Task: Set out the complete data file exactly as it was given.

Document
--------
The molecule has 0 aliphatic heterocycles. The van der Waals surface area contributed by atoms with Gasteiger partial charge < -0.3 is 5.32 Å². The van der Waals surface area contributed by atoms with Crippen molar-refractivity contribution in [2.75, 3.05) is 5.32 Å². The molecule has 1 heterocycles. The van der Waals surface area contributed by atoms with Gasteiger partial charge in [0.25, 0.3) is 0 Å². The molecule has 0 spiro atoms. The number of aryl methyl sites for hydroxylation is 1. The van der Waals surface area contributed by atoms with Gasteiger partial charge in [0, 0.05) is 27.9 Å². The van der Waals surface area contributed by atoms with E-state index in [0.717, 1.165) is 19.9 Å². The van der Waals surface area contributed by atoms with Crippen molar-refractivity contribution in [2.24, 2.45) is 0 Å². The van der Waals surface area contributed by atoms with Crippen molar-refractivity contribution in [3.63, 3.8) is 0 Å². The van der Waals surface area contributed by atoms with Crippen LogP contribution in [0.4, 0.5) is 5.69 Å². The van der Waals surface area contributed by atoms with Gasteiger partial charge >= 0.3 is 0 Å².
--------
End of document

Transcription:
The molecule has 0 aliphatic heterocycles. The van der Waals surface area contributed by atoms with Gasteiger partial charge < -0.3 is 5.32 Å². The van der Waals surface area contributed by atoms with Crippen molar-refractivity contribution in [2.75, 3.05) is 5.32 Å². The molecule has 1 heterocycles. The van der Waals surface area contributed by atoms with Gasteiger partial charge in [0.25, 0.3) is 0 Å². The molecule has 0 spiro atoms. The number of aryl methyl sites for hydroxylation is 1. The van der Waals surface area contributed by atoms with Gasteiger partial charge in [0, 0.05) is 27.9 Å². The van der Waals surface area contributed by atoms with E-state index in [0.717, 1.165) is 19.9 Å². The van der Waals surface area contributed by atoms with Crippen molar-refractivity contribution in [2.24, 2.45) is 0 Å². The van der Waals surface area contributed by atoms with Crippen molar-refractivity contribution in [3.63, 3.8) is 0 Å². The van der Waals surface area contributed by atoms with Crippen LogP contribution in [0.4, 0.5) is 5.69 Å². The van der Waals surface area contributed by atoms with Gasteiger partial charge >= 0.3 is 0 Å².